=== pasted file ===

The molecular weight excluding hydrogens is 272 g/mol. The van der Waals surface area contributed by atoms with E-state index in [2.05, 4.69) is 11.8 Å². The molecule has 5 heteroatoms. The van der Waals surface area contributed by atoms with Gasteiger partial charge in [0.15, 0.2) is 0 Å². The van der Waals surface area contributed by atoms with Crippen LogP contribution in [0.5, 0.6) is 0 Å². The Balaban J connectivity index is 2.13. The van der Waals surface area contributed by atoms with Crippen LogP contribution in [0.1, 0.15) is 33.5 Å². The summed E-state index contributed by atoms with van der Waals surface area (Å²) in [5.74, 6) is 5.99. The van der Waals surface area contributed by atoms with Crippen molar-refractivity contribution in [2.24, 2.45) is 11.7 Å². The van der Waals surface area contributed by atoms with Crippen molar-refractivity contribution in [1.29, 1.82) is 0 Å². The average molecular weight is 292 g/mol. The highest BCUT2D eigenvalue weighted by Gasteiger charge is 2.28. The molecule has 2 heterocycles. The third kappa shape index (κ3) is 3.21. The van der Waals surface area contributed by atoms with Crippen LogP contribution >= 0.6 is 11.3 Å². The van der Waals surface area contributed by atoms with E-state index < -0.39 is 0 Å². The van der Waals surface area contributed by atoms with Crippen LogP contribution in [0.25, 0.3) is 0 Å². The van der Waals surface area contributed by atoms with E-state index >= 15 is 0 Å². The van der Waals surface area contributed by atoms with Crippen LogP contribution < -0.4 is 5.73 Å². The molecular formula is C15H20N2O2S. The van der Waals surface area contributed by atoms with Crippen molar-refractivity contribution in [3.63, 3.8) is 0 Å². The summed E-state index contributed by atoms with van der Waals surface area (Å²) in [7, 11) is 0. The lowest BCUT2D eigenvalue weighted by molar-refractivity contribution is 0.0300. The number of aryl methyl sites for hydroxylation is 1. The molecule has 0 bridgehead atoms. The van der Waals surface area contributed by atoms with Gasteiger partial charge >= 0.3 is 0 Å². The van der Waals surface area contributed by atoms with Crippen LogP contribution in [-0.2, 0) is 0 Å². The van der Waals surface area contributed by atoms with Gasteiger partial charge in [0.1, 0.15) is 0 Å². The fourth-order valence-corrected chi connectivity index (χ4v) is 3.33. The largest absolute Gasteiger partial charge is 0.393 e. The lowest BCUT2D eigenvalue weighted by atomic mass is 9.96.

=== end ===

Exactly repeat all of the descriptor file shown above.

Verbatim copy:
The molecular weight excluding hydrogens is 272 g/mol. The van der Waals surface area contributed by atoms with E-state index in [2.05, 4.69) is 11.8 Å². The molecule has 5 heteroatoms. The van der Waals surface area contributed by atoms with Gasteiger partial charge in [0.15, 0.2) is 0 Å². The van der Waals surface area contributed by atoms with Crippen LogP contribution in [0.5, 0.6) is 0 Å². The Balaban J connectivity index is 2.13. The van der Waals surface area contributed by atoms with Crippen LogP contribution in [0.1, 0.15) is 33.5 Å². The summed E-state index contributed by atoms with van der Waals surface area (Å²) in [5.74, 6) is 5.99. The van der Waals surface area contributed by atoms with Crippen molar-refractivity contribution in [2.24, 2.45) is 11.7 Å². The van der Waals surface area contributed by atoms with Crippen molar-refractivity contribution in [1.29, 1.82) is 0 Å². The average molecular weight is 292 g/mol. The highest BCUT2D eigenvalue weighted by Gasteiger charge is 2.28. The molecule has 2 heterocycles. The third kappa shape index (κ3) is 3.21. The van der Waals surface area contributed by atoms with Crippen LogP contribution >= 0.6 is 11.3 Å². The van der Waals surface area contributed by atoms with E-state index < -0.39 is 0 Å². The van der Waals surface area contributed by atoms with Crippen LogP contribution in [0.25, 0.3) is 0 Å². The van der Waals surface area contributed by atoms with E-state index >= 15 is 0 Å². The van der Waals surface area contributed by atoms with Crippen LogP contribution < -0.4 is 5.73 Å². The molecular formula is C15H20N2O2S. The van der Waals surface area contributed by atoms with Crippen molar-refractivity contribution in [3.63, 3.8) is 0 Å². The summed E-state index contributed by atoms with van der Waals surface area (Å²) in [7, 11) is 0. The lowest BCUT2D eigenvalue weighted by molar-refractivity contribution is 0.0300. The number of aryl methyl sites for hydroxylation is 1. The molecule has 0 bridgehead atoms. The van der Waals surface area contributed by atoms with Gasteiger partial charge >= 0.3 is 0 Å². The van der Waals surface area contributed by atoms with Crippen LogP contribution in [-0.2, 0) is 0 Å². The van der Waals surface area contributed by atoms with Gasteiger partial charge in [0.1, 0.15) is 0 Å². The fourth-order valence-corrected chi connectivity index (χ4v) is 3.33. The largest absolute Gasteiger partial charge is 0.393 e. The lowest BCUT2D eigenvalue weighted by atomic mass is 9.96.